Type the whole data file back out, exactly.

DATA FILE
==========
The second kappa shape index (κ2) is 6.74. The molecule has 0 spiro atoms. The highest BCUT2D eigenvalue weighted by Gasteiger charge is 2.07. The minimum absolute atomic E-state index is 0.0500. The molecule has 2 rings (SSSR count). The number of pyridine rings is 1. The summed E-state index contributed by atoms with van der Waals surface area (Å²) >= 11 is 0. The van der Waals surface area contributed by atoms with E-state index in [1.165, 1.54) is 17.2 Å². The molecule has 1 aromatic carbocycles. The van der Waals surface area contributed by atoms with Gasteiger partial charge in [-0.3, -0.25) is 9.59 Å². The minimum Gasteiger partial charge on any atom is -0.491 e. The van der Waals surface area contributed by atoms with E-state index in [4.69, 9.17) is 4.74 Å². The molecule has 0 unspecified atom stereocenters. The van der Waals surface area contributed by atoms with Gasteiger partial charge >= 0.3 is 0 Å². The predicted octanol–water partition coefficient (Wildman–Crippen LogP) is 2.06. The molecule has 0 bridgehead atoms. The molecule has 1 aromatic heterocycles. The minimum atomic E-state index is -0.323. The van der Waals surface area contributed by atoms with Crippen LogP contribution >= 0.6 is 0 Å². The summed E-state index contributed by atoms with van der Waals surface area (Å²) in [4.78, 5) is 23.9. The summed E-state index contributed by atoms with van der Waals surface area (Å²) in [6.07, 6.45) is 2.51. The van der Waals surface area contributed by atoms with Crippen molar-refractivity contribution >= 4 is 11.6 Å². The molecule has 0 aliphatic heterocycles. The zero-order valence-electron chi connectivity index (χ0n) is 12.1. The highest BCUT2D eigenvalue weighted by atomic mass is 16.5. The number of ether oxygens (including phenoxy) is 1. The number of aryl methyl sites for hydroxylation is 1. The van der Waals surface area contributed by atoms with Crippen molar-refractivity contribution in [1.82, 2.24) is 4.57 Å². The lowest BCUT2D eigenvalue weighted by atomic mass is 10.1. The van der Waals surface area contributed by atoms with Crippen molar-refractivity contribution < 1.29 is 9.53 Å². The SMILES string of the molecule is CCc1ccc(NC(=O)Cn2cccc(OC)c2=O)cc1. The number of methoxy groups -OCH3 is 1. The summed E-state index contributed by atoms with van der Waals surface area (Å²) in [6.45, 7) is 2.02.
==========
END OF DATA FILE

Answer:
The second kappa shape index (κ2) is 6.74. The molecule has 0 spiro atoms. The highest BCUT2D eigenvalue weighted by Gasteiger charge is 2.07. The minimum absolute atomic E-state index is 0.0500. The molecule has 2 rings (SSSR count). The number of pyridine rings is 1. The summed E-state index contributed by atoms with van der Waals surface area (Å²) >= 11 is 0. The van der Waals surface area contributed by atoms with E-state index in [1.165, 1.54) is 17.2 Å². The molecule has 1 aromatic carbocycles. The van der Waals surface area contributed by atoms with Gasteiger partial charge in [-0.3, -0.25) is 9.59 Å². The minimum Gasteiger partial charge on any atom is -0.491 e. The van der Waals surface area contributed by atoms with E-state index in [4.69, 9.17) is 4.74 Å². The molecule has 0 unspecified atom stereocenters. The van der Waals surface area contributed by atoms with Gasteiger partial charge >= 0.3 is 0 Å². The predicted octanol–water partition coefficient (Wildman–Crippen LogP) is 2.06. The molecule has 0 bridgehead atoms. The molecule has 1 aromatic heterocycles. The minimum atomic E-state index is -0.323. The van der Waals surface area contributed by atoms with Crippen LogP contribution >= 0.6 is 0 Å². The summed E-state index contributed by atoms with van der Waals surface area (Å²) in [4.78, 5) is 23.9. The summed E-state index contributed by atoms with van der Waals surface area (Å²) in [6.07, 6.45) is 2.51. The van der Waals surface area contributed by atoms with Crippen molar-refractivity contribution >= 4 is 11.6 Å². The molecule has 0 aliphatic heterocycles. The zero-order valence-electron chi connectivity index (χ0n) is 12.1. The highest BCUT2D eigenvalue weighted by atomic mass is 16.5. The number of ether oxygens (including phenoxy) is 1. The number of aryl methyl sites for hydroxylation is 1. The van der Waals surface area contributed by atoms with Crippen molar-refractivity contribution in [1.82, 2.24) is 4.57 Å². The lowest BCUT2D eigenvalue weighted by atomic mass is 10.1. The van der Waals surface area contributed by atoms with Crippen molar-refractivity contribution < 1.29 is 9.53 Å². The SMILES string of the molecule is CCc1ccc(NC(=O)Cn2cccc(OC)c2=O)cc1. The number of methoxy groups -OCH3 is 1. The summed E-state index contributed by atoms with van der Waals surface area (Å²) in [6.45, 7) is 2.02.